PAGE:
Yet it was probably the two most significant events of the previous year that prompted the 32-year-old composer to undertake this idealised portrait of knightly valour and fidelity to a lady-love: his marriage, and the overwhelming impression created by performances at Covent Garden of Die Meistersinger. The arresting opening of Froissart has the unmistakable imprint of Elgar, but the jaunty, dotted ‘knightly’ figure that pervades much of the overture’s thematic material can be traced back directly to the music with which Walther von Stolzing is introduced to the assembled mastersingers. Two things immediately impress in this astonishingly assured first essay in extended form: the music’s characteristic blend of ebullience and wistfulness, and the orchestration which already has in embryo all the distinguishing features that were so soon to earn the epithet ‘Elgarian’. The composer retained a lifelong affection for the work: revising the score for publication in 1901 he wrote to his friend Jaeger: ‘What jolly healthy stuff it is—quite shameless in its rude young health!’.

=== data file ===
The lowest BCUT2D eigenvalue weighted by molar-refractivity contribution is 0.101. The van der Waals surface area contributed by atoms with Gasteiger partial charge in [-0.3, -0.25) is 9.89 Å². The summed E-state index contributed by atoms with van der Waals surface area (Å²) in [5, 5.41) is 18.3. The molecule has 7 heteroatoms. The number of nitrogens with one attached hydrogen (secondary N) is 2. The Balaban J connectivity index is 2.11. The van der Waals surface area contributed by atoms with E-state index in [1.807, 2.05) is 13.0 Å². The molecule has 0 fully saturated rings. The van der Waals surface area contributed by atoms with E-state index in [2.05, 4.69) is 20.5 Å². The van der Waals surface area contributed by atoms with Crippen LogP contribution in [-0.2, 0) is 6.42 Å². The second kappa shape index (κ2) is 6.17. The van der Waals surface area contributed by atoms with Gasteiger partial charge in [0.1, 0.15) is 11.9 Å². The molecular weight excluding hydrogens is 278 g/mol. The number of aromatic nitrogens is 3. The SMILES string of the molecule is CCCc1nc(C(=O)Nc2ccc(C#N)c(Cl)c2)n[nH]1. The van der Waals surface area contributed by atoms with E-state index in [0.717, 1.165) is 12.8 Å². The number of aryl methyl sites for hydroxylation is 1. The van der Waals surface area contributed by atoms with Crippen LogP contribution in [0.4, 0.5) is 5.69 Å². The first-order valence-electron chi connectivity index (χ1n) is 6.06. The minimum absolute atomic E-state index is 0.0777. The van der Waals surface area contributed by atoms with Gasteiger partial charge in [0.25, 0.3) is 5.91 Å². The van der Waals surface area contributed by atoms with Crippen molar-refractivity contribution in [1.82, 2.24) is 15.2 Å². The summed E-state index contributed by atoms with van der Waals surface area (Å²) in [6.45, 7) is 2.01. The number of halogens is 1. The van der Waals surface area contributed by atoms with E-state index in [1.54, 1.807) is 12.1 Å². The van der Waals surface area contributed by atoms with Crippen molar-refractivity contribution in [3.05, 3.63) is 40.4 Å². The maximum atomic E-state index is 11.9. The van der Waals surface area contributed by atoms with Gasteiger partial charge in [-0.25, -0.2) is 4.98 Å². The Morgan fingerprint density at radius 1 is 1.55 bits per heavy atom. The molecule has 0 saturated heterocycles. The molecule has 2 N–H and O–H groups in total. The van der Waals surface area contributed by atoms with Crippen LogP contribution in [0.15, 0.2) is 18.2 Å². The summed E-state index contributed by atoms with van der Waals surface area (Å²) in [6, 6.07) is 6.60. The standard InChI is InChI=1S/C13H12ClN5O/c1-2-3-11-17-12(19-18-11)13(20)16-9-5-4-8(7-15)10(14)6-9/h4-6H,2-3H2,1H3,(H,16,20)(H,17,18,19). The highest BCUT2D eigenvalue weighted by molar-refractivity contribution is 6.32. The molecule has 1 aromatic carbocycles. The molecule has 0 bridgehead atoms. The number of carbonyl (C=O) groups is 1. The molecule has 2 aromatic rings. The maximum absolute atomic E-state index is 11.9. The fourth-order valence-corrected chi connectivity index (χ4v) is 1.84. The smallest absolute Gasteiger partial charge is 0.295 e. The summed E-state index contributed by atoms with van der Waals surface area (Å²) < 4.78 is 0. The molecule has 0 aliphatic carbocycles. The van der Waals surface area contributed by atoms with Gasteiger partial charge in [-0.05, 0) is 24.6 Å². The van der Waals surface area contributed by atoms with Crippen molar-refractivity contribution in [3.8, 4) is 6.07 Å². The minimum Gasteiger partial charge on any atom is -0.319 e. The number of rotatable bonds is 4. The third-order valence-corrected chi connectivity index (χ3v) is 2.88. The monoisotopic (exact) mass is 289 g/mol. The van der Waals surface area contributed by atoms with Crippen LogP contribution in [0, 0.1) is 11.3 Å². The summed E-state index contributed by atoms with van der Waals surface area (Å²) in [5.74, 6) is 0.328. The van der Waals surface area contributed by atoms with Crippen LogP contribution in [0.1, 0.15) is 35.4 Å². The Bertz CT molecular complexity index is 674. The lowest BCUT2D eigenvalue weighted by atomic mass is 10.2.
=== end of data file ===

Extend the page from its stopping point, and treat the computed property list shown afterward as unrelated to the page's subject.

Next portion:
from notes by Hugh Priory © 1991